The window tax of old England

Old house

The “window tax” was a property tax, originally introduced in 1696, during the reign of King William III. During the 18th and 19th centuries it was enforced in England, Ireland and Scotland, as well as in France.

Profit and debt

During the late 17th century, income tax was opposed by many since it would necessitate disclosing personal income. It was seen as intrusive for the government to know such private matters and was also considered a potential threat to personal liability.

The window tax was introduced during 1696 to replace the Hearth Tax (a tax based on the number of fireplaces in a property). Wealthy people lived in large houses with lots of windows so paid more tax, poor people lived in small houses with few windows so paid less. The tax was therefore considered fair. When William Pitt the younger became Prime Minister in 1783 at the age of 22, Britain’s economic condition was verging on catastrophic. The national debt was £250 million, which was 20 times more than the annual revenue received from taxes. At this time, national bankruptcy was a strong possibility.

Because of Britain’s dire economic situation, Pitt decided to increase the window tax, tripling it in 1797. The tax was seen as quite profitable; it was easily administered and difficult to avoid as windows could easily be counted from outside the building. It was a form of direct tax that was paid by those most able to afford it.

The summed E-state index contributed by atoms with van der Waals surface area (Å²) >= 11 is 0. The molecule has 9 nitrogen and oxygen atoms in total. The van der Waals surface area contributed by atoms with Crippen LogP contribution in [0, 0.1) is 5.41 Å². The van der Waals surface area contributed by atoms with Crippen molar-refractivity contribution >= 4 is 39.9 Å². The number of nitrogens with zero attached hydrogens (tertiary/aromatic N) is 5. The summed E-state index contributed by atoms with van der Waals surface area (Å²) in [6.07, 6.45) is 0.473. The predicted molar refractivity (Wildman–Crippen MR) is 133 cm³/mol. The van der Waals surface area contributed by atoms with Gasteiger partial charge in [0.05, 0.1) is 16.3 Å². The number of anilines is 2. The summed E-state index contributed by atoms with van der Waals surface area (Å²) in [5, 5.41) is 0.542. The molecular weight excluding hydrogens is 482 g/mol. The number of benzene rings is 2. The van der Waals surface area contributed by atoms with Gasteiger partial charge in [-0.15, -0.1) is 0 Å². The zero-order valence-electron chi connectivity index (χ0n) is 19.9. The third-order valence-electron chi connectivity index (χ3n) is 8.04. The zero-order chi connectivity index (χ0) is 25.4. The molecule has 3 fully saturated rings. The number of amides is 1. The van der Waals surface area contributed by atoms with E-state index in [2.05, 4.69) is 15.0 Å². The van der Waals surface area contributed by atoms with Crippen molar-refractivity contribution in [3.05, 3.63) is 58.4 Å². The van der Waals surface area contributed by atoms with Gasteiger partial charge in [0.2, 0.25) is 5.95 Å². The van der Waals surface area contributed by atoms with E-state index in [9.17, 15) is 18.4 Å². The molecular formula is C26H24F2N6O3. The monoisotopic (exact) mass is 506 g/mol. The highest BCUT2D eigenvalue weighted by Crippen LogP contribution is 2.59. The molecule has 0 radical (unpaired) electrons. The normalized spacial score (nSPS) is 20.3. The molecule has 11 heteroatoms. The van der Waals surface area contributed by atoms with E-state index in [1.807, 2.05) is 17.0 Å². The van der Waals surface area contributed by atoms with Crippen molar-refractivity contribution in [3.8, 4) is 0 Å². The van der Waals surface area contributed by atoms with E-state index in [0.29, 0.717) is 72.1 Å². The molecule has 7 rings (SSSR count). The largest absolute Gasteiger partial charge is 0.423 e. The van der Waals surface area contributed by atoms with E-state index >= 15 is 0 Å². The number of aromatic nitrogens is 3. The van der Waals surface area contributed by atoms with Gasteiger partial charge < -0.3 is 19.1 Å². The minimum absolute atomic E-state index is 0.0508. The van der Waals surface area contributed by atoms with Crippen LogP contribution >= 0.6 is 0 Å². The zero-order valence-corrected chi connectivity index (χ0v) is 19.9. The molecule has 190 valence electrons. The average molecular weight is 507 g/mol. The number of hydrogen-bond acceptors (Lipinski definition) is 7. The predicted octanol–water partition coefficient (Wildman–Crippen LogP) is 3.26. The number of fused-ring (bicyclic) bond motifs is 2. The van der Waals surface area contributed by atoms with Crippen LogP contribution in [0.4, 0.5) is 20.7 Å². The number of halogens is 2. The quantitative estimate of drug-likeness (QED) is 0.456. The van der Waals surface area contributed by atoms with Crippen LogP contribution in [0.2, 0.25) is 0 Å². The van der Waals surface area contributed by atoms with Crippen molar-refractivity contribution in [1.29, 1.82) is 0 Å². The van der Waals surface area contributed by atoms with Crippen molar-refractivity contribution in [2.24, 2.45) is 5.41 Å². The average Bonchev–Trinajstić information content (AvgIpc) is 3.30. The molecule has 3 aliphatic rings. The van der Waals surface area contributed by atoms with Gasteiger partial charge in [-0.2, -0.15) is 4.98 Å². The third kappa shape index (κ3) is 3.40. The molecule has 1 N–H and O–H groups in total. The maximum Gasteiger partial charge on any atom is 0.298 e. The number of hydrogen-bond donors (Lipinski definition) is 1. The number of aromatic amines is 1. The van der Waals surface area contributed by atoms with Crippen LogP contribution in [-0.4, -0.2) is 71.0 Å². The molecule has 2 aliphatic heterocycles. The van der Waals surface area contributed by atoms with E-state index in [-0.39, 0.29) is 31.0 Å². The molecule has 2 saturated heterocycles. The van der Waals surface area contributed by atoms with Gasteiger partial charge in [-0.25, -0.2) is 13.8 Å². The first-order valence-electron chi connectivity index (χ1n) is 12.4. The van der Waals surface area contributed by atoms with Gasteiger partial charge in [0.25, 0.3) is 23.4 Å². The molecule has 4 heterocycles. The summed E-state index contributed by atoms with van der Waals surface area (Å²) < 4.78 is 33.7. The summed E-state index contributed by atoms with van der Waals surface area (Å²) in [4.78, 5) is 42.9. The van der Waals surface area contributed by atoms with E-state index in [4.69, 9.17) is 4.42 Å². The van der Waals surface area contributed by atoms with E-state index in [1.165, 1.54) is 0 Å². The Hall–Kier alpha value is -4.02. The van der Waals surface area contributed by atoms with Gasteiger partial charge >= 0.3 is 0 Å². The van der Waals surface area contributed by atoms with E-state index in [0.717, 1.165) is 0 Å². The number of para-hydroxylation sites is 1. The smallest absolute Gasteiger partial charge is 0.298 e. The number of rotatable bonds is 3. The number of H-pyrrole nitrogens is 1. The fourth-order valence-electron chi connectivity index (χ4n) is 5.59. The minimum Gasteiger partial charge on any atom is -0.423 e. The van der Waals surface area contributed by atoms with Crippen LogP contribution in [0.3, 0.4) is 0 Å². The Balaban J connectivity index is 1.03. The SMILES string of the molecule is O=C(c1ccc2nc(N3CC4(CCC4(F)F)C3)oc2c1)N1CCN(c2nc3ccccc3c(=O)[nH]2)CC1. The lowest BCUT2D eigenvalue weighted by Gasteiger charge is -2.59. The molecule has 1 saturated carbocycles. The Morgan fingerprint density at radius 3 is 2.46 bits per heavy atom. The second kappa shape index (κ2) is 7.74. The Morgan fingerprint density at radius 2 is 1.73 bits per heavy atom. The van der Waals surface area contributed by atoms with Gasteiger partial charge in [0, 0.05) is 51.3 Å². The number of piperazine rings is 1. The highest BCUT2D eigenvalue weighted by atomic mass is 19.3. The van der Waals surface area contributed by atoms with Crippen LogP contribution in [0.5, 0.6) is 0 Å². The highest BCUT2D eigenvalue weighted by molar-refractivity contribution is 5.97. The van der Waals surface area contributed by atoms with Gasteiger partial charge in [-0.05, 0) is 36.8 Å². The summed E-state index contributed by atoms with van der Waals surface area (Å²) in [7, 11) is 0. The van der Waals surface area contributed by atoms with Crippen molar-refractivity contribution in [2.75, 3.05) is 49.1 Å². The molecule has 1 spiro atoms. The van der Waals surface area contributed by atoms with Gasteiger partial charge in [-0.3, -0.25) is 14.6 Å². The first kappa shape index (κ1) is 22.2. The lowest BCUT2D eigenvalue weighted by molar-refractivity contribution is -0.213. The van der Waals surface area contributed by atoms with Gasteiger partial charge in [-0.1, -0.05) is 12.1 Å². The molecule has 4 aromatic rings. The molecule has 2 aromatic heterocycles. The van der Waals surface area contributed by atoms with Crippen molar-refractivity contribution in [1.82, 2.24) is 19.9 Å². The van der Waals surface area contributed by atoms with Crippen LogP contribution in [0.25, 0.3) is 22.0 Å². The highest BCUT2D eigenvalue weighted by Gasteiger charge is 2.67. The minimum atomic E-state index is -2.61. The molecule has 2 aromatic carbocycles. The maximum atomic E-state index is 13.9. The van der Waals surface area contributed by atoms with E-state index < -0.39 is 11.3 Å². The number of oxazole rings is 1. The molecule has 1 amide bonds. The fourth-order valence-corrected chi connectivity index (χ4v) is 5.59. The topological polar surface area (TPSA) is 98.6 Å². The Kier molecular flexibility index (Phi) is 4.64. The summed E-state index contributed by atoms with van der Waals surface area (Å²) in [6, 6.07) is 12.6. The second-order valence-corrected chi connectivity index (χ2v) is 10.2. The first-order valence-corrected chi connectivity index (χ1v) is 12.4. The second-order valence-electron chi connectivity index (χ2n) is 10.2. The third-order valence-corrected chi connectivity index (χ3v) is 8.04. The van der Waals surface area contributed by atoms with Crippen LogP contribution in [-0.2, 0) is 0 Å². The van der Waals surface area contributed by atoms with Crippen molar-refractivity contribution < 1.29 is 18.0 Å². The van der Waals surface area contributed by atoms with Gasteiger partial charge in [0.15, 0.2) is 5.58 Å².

Daylight robbery

Bricked up windowWhen the Window Tax was increased by William Pitt, thousands of windows were bricked or boarded up overnight. The bricked-up windows can still be seen today in some old properties. There was an apartment building in Edinburgh that had an entire floor of windowless bedrooms.

The tax was proving unhealthy. The poor were being denied light and air; it is thought that the term ‘daylight robbery’ comes from the enforcement of the window tax. Charles Dickens famously noticed the problems with the tax. “The adage ‘free as air’ has become obsolete by Act of Parliament,” he said in 1850. “Neither air nor light have been free since the imposition of the Window Tax. We are obliged to pay for what nature lavishly supplies to all, at so much per window per year; and the poor who cannot afford the expense are stinted in two of the most urgent necessities of life.”

It is explained in a post on the Parliament website, “The negative impact of the tax on health was well known from the early eighteenth century and was written about in pamphlets and popular ballads. Those living in accommodation without sufficient light and ventilation were more subject to epidemics of typhus, smallpox and cholera. According to Dr D B Reid’s report on the sanitary report of Sunderland, published in 1845, the local Health Committee have “…Witnessed the very evil effect and operation of the window tax; and they do not hesitate to declare that it is their unanimous opinion that the blocking up of the numerous windows caused by the anxiety of their owners to escape the payment of the tax, has, in very many instances, greatly aggravated, and has even…in some cases been the primary cause of much sickness and mortality.” 

The window tax had other consequences. Glass-making should have been a growing industry at the time. However, records show that during 1810-1851, glass production remained the same in Britain – despite there being housing boom at the time. Britain’s window tax was repealed in 1851, 156 years after first being introduced.

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